DENVER (CBS4) – Chronic insomnia affects one in five Americans at some time or another and researchers at National Jewish Health in Denver are working to find a cure.
Insomnia is an issue that can lead to memory problems, depression and even heart disease.
It affects some people at least three times a week for at least three months.
People suffering from it like Amy Hopkins would love a good night’s sleep.
“I’m a mom, I work, we’re all tired all the time,” said Hopkins.
She has suffered from chronic insomnia for as long as she can remember.
“It can take anywhere from 30 minutes to two to three hours to fall asleep. I will just lie in bed and toss and turn and once I do fall asleep I tend to wake up a lot,” said Hopkins.
Hopkins has tried over-the-counter sleep aids and used to nap in the afternoon until she had children.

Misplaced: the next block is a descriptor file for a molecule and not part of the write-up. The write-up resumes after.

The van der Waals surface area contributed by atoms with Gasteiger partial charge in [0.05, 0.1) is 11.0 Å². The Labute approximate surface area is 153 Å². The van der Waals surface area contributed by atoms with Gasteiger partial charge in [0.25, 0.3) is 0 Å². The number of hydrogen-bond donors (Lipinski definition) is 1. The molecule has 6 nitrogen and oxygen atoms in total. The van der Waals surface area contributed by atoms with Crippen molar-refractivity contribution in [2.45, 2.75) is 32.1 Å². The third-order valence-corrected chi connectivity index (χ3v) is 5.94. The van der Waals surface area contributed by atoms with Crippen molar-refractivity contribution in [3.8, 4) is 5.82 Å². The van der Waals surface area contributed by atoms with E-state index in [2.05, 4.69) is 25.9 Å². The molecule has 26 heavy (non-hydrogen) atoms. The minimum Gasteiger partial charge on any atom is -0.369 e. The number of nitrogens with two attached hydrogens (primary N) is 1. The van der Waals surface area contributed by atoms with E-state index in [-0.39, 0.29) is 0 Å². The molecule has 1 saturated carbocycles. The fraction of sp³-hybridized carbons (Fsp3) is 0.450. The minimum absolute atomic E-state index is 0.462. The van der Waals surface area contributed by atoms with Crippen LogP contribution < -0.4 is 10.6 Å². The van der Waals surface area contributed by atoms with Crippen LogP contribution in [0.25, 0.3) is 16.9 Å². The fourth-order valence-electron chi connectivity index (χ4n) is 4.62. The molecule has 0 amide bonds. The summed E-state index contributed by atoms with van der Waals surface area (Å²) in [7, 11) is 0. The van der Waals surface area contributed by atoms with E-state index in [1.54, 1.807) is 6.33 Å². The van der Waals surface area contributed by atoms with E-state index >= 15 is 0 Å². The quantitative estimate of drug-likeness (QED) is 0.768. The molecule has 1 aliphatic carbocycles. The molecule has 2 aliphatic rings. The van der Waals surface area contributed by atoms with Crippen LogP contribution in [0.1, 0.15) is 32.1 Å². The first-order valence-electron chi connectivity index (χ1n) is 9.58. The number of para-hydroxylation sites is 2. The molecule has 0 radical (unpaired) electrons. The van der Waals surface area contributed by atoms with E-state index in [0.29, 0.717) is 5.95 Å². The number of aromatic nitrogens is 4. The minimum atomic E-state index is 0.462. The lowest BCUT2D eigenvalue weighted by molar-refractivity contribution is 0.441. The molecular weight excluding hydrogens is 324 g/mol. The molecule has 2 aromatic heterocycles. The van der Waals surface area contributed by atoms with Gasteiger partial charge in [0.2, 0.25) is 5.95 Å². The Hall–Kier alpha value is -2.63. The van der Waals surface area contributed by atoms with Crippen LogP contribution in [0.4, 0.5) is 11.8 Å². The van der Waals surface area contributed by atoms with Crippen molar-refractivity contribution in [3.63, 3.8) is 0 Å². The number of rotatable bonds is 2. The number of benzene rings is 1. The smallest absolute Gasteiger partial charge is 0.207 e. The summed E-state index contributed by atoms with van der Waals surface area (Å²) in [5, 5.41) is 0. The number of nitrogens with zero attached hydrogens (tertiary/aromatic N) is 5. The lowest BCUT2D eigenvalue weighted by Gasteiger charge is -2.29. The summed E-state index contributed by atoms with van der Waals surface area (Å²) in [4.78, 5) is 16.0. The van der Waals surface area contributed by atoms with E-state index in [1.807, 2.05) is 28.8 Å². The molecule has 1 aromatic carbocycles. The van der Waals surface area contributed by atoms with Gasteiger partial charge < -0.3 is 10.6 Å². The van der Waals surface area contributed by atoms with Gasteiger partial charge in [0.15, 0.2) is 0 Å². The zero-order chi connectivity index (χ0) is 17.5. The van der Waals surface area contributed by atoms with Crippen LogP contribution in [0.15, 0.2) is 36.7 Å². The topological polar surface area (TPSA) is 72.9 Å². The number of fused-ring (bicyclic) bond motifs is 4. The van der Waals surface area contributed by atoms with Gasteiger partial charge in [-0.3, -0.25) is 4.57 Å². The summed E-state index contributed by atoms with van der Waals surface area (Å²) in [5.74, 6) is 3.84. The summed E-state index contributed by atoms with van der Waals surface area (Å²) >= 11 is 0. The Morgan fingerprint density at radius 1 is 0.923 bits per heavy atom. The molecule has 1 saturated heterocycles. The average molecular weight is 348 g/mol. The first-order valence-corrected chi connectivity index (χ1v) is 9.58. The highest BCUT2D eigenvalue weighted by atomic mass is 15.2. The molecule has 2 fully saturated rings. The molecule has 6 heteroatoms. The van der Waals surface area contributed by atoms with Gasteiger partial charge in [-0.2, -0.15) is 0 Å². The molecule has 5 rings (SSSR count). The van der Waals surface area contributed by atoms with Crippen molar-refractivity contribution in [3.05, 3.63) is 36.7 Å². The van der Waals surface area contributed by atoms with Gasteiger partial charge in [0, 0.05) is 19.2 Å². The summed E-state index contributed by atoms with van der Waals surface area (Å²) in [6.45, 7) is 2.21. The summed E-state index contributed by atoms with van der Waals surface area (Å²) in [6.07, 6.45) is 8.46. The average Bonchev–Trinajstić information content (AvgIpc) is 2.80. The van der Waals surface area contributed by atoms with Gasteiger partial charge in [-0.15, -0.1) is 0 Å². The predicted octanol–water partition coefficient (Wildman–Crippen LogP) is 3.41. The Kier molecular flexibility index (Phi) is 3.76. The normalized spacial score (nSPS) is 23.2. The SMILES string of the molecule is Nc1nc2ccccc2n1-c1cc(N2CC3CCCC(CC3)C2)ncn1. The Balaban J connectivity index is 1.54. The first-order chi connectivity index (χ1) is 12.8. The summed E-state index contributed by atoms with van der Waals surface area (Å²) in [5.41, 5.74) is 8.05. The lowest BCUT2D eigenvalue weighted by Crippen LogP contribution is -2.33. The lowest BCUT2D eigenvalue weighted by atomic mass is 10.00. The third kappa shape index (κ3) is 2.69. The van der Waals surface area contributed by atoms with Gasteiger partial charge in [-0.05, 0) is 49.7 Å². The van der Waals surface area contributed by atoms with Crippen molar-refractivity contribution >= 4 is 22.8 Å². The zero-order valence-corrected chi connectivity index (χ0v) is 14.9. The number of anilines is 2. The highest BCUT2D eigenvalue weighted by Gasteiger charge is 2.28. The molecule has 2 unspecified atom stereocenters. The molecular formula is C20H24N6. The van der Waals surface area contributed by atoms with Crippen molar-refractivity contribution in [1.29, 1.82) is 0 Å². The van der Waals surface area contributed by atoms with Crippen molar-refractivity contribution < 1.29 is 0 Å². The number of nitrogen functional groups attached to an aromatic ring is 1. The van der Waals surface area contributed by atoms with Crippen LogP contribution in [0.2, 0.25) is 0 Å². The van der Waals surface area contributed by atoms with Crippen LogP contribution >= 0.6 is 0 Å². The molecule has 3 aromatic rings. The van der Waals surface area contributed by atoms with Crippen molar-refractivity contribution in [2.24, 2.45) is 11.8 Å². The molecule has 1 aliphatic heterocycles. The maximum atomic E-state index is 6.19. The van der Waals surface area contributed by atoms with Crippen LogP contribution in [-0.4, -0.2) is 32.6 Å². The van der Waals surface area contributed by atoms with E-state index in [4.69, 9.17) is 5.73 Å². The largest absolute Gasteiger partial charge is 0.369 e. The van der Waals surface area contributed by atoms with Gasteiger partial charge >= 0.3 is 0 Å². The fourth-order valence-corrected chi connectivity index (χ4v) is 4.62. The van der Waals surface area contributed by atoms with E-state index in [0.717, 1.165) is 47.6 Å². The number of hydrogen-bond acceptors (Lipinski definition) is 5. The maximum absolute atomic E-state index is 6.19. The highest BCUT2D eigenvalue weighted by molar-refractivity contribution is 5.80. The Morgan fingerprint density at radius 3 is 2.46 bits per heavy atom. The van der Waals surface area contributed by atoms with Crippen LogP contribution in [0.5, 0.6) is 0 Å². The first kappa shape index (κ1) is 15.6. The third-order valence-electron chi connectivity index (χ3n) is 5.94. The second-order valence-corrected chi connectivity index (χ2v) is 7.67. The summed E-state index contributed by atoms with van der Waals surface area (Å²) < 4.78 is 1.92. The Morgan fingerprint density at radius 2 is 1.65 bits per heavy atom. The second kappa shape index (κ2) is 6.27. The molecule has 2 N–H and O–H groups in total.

“Dozing off for 20 or 30 minutes and letting them run around without supervision is not really an option,” said Hopkins.
A year ago she joined a study at National Jewish Health run by Dr. Jack Edinger. Researchers hooked her up, monitored her sleep and then they worked with her.
They first tried behavioral therapy that included getting her to turn off electronics, stick to a bedtime and a relaxing ritual. For the next six months she took a generic form of the insomnia drug Ambien.
The study was comparing the effects of behavior therapy against medication.
“I think the jury’s out on which one’s going to win yet. We’ll see,” said Edinger.
Hopkins reports that she has had success with both but still isn’t getting her full 40 winks.
“Probably more like 30, but I used to get five to 10 so I think I’ve come a long way,” said Hopkins.
She takes Ambien occasionally but would like to rely solely on good sleep habits.
Edinger has a total of two more years for his study and hopes to eventually offer a cure to insomniacs.
Researchers are looking for more subjects to participate in the study.